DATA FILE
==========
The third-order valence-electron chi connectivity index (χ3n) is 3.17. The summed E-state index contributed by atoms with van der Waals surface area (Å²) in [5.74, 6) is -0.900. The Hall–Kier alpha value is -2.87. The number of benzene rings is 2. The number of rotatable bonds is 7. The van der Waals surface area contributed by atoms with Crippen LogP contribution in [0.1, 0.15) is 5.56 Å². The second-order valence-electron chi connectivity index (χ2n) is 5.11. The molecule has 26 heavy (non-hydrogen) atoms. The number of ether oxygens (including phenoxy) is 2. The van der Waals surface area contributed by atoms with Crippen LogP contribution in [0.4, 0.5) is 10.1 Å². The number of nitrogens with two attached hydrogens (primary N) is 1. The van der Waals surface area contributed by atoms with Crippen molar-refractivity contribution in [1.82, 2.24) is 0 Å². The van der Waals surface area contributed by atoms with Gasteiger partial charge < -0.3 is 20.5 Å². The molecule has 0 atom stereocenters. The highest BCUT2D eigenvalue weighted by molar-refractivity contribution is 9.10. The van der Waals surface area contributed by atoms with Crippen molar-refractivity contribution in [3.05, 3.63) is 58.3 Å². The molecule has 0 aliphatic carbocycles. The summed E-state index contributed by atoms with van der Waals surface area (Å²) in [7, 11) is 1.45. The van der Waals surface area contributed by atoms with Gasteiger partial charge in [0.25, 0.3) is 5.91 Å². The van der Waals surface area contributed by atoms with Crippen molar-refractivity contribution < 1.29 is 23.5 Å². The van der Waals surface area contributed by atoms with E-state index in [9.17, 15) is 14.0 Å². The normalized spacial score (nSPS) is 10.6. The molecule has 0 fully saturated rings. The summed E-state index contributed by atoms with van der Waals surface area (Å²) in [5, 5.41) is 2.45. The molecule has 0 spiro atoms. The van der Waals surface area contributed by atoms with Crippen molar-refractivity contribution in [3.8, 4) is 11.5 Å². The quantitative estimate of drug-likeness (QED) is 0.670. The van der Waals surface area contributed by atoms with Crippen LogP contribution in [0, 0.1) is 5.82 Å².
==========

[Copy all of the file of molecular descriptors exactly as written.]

The third-order valence-electron chi connectivity index (χ3n) is 3.17. The summed E-state index contributed by atoms with van der Waals surface area (Å²) in [5.74, 6) is -0.900. The Hall–Kier alpha value is -2.87. The number of benzene rings is 2. The number of rotatable bonds is 7. The van der Waals surface area contributed by atoms with Crippen LogP contribution in [0.1, 0.15) is 5.56 Å². The second-order valence-electron chi connectivity index (χ2n) is 5.11. The molecule has 26 heavy (non-hydrogen) atoms. The number of ether oxygens (including phenoxy) is 2. The van der Waals surface area contributed by atoms with Crippen LogP contribution in [0.4, 0.5) is 10.1 Å². The number of nitrogens with two attached hydrogens (primary N) is 1. The van der Waals surface area contributed by atoms with Crippen molar-refractivity contribution in [1.82, 2.24) is 0 Å². The van der Waals surface area contributed by atoms with Gasteiger partial charge < -0.3 is 20.5 Å². The molecule has 0 atom stereocenters. The highest BCUT2D eigenvalue weighted by molar-refractivity contribution is 9.10. The van der Waals surface area contributed by atoms with Crippen molar-refractivity contribution in [3.05, 3.63) is 58.3 Å². The molecule has 0 aliphatic carbocycles. The summed E-state index contributed by atoms with van der Waals surface area (Å²) in [7, 11) is 1.45. The van der Waals surface area contributed by atoms with Gasteiger partial charge in [0.25, 0.3) is 5.91 Å². The van der Waals surface area contributed by atoms with Crippen molar-refractivity contribution < 1.29 is 23.5 Å². The van der Waals surface area contributed by atoms with E-state index in [9.17, 15) is 14.0 Å². The normalized spacial score (nSPS) is 10.6. The molecule has 0 fully saturated rings. The summed E-state index contributed by atoms with van der Waals surface area (Å²) in [5, 5.41) is 2.45. The molecule has 0 spiro atoms. The van der Waals surface area contributed by atoms with Crippen molar-refractivity contribution in [3.8, 4) is 11.5 Å². The quantitative estimate of drug-likeness (QED) is 0.670. The van der Waals surface area contributed by atoms with Crippen LogP contribution in [0, 0.1) is 5.82 Å².